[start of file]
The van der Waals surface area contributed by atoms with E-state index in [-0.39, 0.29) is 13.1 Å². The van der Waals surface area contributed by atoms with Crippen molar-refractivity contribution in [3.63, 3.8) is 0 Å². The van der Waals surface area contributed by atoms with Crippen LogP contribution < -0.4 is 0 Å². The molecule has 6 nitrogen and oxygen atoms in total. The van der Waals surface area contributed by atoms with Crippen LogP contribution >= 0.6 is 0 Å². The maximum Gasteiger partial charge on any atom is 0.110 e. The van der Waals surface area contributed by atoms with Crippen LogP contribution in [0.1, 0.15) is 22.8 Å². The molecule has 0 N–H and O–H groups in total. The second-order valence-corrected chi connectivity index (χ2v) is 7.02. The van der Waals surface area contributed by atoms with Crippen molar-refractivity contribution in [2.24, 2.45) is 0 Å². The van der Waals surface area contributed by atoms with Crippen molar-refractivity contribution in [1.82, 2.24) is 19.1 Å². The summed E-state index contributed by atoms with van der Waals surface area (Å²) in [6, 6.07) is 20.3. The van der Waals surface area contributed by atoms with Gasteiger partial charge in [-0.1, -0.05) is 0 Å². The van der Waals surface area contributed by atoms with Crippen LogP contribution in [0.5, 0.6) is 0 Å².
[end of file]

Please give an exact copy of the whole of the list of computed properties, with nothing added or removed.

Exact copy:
The van der Waals surface area contributed by atoms with E-state index in [-0.39, 0.29) is 13.1 Å². The van der Waals surface area contributed by atoms with Crippen molar-refractivity contribution in [3.63, 3.8) is 0 Å². The van der Waals surface area contributed by atoms with Crippen LogP contribution < -0.4 is 0 Å². The molecule has 6 nitrogen and oxygen atoms in total. The van der Waals surface area contributed by atoms with Crippen LogP contribution >= 0.6 is 0 Å². The maximum Gasteiger partial charge on any atom is 0.110 e. The van der Waals surface area contributed by atoms with Crippen LogP contribution in [0.1, 0.15) is 22.8 Å². The molecule has 0 N–H and O–H groups in total. The second-order valence-corrected chi connectivity index (χ2v) is 7.02. The van der Waals surface area contributed by atoms with Crippen molar-refractivity contribution in [2.24, 2.45) is 0 Å². The van der Waals surface area contributed by atoms with Crippen molar-refractivity contribution in [1.82, 2.24) is 19.1 Å². The summed E-state index contributed by atoms with van der Waals surface area (Å²) in [6, 6.07) is 20.3. The van der Waals surface area contributed by atoms with Gasteiger partial charge in [-0.1, -0.05) is 0 Å². The van der Waals surface area contributed by atoms with Crippen LogP contribution in [0.5, 0.6) is 0 Å².